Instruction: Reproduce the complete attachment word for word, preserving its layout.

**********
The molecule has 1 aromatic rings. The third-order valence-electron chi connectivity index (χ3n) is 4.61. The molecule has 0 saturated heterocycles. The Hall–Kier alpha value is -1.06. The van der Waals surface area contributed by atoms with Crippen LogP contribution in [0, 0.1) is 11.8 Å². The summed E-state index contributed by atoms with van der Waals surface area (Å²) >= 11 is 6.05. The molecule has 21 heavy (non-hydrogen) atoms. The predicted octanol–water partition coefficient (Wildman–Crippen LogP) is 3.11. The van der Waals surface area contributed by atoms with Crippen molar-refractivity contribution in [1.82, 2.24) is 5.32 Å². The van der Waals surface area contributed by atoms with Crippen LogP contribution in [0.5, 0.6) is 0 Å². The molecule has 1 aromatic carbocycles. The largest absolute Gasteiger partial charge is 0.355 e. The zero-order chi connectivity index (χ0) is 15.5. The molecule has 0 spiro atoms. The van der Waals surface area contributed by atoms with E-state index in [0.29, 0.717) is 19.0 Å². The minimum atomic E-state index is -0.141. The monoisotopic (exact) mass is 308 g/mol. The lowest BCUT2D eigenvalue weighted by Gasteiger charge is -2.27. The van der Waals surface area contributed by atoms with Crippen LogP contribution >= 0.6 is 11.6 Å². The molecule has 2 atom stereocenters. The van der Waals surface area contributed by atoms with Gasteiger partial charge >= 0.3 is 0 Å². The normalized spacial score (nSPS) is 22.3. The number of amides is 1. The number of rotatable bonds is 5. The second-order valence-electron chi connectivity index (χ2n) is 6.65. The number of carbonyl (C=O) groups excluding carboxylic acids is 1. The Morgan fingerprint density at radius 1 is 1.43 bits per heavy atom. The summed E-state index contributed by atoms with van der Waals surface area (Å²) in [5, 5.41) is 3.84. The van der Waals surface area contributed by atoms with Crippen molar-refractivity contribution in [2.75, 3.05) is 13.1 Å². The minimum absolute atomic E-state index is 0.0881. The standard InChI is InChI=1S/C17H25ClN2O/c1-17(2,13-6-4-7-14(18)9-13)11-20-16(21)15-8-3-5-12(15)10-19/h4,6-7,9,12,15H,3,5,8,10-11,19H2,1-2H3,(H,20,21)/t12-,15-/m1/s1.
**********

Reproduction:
The molecule has 1 aromatic rings. The third-order valence-electron chi connectivity index (χ3n) is 4.61. The molecule has 0 saturated heterocycles. The Hall–Kier alpha value is -1.06. The van der Waals surface area contributed by atoms with Crippen LogP contribution in [0, 0.1) is 11.8 Å². The summed E-state index contributed by atoms with van der Waals surface area (Å²) >= 11 is 6.05. The molecule has 21 heavy (non-hydrogen) atoms. The predicted octanol–water partition coefficient (Wildman–Crippen LogP) is 3.11. The van der Waals surface area contributed by atoms with Crippen molar-refractivity contribution in [1.82, 2.24) is 5.32 Å². The van der Waals surface area contributed by atoms with Crippen LogP contribution in [0.5, 0.6) is 0 Å². The molecule has 1 aromatic carbocycles. The largest absolute Gasteiger partial charge is 0.355 e. The zero-order chi connectivity index (χ0) is 15.5. The molecule has 0 spiro atoms. The van der Waals surface area contributed by atoms with E-state index in [0.29, 0.717) is 19.0 Å². The minimum atomic E-state index is -0.141. The monoisotopic (exact) mass is 308 g/mol. The lowest BCUT2D eigenvalue weighted by Gasteiger charge is -2.27. The van der Waals surface area contributed by atoms with Crippen LogP contribution >= 0.6 is 11.6 Å². The molecule has 2 atom stereocenters. The van der Waals surface area contributed by atoms with Gasteiger partial charge >= 0.3 is 0 Å². The normalized spacial score (nSPS) is 22.3. The number of amides is 1. The number of rotatable bonds is 5. The second-order valence-electron chi connectivity index (χ2n) is 6.65. The number of carbonyl (C=O) groups excluding carboxylic acids is 1. The Morgan fingerprint density at radius 1 is 1.43 bits per heavy atom. The summed E-state index contributed by atoms with van der Waals surface area (Å²) in [5, 5.41) is 3.84. The van der Waals surface area contributed by atoms with Crippen molar-refractivity contribution in [2.75, 3.05) is 13.1 Å². The minimum absolute atomic E-state index is 0.0881. The standard InChI is InChI=1S/C17H25ClN2O/c1-17(2,13-6-4-7-14(18)9-13)11-20-16(21)15-8-3-5-12(15)10-19/h4,6-7,9,12,15H,3,5,8,10-11,19H2,1-2H3,(H,20,21)/t12-,15-/m1/s1.